New Book Explores Travails of Producing ‘Chinatown,’ Hollywood’s Greatest Film

Lee Polevoi


The Big Goodbye: ‘Chinatown’ and the Last Years of Hollywood

By Sam Wasson


397 pages


Is Chinatown the best American film ever made? It certainly belongs in the top ranks, as many can attest.


After its release in 1974, Chinatown garnered nearly a dozen Academy Award nominations, although the only winner was for Best Original Screenplay. Its Los Angeles-noir atmospherics—and its theme of deeply ingrained political corruption—seem as fresh and powerful today, over 40 years later.


 In The Big Goodbye, Sam Wasson chronicles the agony and ecstasy of the film’s production. The selective focus is on four key figures: Robert Evans, producer; Roman Polanski, director; Robert Towne, screenwriter; and the movie’s star, Jack Nicholson.


To Wasson’s credit, the titanic ego-battles between these and other ancillary figures are vividly described. He demonstrates how easily Chinatown might never have been made in the first place.


Hints of the authorial strategy start with a long opening section on the horrific Tate-LaBianca murders in 1969. Sharon Tate, Polanski’s wife, was one of the five people murdered over two days. No doubt the tragedy informed the director’s nightmare vision for Chinatown, but it seems like a questionable approach to the film’s origin story.



Some literary influences come from the usual LA-based sources—Raymond Chandler, Joan Didion, etc.—and their influence isn’t worn lightly in Wasson’s own, sometimes overheated prose: “The Santa Anas were blowing the last days of October 1973, swathing the city in lethargy and an unright argument of fog and sun certain tense Angelenos inherited from the sky.”


We may understandably scratch our heads at what “an unright argument of fog and sun” means, and what it is exactly that “Angelenos inherited from the sky.”


The Big Goodbye is clearly well-researched and represents, in some respects, a definitive account of the making of this classic film. At the same time, the book’s focus is frequently unclear, and the narrative can become maddeningly digressive.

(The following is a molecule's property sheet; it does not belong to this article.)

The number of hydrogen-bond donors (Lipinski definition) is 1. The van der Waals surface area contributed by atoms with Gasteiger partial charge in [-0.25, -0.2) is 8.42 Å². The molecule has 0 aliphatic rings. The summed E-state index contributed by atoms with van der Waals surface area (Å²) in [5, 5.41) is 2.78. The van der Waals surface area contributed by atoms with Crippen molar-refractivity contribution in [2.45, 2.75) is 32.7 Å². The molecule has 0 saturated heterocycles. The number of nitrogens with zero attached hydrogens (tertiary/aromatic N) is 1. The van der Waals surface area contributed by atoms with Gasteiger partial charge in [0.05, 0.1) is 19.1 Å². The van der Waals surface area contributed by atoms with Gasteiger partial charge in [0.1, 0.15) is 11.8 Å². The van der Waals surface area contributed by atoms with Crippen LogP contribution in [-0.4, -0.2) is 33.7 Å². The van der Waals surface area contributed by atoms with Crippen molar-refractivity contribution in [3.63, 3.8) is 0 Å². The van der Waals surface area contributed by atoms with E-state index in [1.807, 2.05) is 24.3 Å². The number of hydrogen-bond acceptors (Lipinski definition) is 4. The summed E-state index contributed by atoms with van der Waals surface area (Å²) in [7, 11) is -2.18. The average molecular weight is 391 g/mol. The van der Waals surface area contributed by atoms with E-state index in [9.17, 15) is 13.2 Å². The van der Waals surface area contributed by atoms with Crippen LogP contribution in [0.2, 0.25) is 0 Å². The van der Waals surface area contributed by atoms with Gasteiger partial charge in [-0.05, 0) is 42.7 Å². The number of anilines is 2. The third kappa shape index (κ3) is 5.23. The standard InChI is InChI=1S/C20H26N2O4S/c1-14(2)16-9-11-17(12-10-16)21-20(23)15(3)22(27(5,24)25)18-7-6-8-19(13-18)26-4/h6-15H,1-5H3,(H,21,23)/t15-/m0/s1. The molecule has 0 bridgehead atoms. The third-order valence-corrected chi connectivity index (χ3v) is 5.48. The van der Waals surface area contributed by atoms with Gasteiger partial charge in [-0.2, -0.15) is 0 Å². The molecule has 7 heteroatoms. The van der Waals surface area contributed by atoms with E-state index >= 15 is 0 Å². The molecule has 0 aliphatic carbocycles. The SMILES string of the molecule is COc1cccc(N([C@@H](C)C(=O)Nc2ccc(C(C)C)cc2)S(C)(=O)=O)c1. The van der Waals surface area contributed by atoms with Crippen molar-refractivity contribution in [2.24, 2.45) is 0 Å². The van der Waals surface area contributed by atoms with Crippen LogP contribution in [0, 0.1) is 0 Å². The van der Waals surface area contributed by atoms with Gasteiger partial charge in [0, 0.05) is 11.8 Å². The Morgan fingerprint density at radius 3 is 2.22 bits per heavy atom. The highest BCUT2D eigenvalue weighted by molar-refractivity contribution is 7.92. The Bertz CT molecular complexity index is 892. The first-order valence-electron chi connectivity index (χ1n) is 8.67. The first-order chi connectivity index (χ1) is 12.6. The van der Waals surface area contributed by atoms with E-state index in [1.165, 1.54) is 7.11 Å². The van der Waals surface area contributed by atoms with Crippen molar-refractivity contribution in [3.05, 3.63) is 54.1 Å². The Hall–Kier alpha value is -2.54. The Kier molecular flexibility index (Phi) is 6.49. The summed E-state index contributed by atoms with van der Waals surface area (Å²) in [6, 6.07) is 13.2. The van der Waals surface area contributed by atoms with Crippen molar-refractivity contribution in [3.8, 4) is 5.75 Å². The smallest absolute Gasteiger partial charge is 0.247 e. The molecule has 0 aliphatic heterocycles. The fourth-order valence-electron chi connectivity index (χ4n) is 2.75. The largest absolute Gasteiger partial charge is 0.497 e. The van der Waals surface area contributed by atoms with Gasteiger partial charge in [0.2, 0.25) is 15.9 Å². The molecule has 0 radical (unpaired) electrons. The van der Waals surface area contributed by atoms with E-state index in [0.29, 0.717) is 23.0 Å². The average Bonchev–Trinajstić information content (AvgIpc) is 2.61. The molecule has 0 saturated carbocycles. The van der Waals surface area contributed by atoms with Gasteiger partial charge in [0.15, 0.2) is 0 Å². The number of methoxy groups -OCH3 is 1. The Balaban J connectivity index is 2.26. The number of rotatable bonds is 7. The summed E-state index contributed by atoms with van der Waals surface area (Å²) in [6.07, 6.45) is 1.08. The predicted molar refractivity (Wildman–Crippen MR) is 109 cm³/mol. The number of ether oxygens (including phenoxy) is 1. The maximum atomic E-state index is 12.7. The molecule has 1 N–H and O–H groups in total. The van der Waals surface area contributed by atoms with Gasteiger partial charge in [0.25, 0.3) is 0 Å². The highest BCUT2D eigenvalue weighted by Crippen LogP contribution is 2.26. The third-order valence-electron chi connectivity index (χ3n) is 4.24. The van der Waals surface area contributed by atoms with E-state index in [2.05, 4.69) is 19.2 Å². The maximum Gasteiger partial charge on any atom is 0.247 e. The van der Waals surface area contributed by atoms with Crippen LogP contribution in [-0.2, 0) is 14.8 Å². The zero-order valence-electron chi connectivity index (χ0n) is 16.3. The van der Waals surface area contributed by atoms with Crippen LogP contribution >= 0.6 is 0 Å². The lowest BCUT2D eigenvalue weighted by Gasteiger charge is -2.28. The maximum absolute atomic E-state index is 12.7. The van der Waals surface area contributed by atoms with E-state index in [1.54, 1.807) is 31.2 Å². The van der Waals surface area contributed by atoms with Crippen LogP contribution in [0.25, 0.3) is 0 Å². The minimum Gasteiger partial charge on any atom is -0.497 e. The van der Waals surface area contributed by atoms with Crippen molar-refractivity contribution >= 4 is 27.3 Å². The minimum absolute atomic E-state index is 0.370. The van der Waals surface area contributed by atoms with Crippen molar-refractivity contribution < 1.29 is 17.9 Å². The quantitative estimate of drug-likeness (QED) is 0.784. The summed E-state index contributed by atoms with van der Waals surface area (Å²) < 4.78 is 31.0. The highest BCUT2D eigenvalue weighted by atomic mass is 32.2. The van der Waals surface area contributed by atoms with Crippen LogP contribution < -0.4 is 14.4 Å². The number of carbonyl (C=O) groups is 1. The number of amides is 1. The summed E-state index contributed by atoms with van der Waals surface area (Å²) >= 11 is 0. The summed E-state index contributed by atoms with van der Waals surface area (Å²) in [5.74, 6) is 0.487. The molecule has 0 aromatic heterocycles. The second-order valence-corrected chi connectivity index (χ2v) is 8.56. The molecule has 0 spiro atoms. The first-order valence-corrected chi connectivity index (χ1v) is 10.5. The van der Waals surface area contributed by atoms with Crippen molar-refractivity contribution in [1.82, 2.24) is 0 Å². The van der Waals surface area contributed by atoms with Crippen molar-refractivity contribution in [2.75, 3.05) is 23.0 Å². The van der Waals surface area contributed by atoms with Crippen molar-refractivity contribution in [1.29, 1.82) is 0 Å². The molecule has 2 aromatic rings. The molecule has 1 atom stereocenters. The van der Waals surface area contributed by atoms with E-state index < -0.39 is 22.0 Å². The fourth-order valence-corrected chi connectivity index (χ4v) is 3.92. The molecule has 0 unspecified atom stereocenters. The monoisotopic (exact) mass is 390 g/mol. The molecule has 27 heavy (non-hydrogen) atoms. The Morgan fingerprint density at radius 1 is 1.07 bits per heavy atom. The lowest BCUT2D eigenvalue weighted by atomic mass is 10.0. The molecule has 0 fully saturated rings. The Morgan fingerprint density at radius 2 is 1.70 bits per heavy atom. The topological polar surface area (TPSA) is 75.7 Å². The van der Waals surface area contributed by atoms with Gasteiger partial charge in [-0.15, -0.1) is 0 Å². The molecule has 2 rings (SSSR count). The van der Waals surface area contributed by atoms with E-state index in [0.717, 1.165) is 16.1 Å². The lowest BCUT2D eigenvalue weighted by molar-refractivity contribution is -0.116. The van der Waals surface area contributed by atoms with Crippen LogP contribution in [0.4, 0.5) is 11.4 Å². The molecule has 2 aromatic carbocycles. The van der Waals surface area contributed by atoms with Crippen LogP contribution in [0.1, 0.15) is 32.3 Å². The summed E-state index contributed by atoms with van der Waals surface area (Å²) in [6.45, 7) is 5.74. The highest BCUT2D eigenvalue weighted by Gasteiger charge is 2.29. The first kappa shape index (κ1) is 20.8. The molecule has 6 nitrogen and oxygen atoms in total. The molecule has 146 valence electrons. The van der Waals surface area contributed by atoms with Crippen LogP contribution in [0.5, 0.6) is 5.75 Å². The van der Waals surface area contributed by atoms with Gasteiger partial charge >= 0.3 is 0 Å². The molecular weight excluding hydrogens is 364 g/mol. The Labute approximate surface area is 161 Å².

At one point—to cite one of numerous examples—Wasson expounds on the last-minute addition of a musical score by Uan Rasey and his King Silver Flair trumpet. No doubt the haunting score added immeasurably to the film’s ultimate power, but is a nearly page-long detour into Rasey’s background really necessary? (“… he practiced his way to a steady gig, in a wheelchair, on crutches, out in the L.A. suburb of Monterey Park for five much-needed 1937 dollars a night.”)


Again, while we get the reference to what a dollar could buy in 1937, there must be a more elegant way to say it.



Things don’t stop there. A page later, the producer Evans is described as being enraptured by this new score:


“For Evans, it was more than moonlight and ocean winds and Gatsby’s green flare across the bay; it was not fantasy but palpable evidence of a dream becoming true, the rare and shivery threshold of immeasurable pleasure, the promise imagination grants the mundane, and the mountain stream through which beauty and goodness, against all probability and reason, flow down into the world as art.”


A little of this goes a long way, but in The Big Goodbye, there’s often more than just a little.


Author Bio:


Lee Polevoi, Highbrow Magazine's chief book critic, recently completed a novel, The Confessions of Gabriel Ash.


For Highbrow Magazine


Image Sources:

--Flatiron books

--Paramount Pictures

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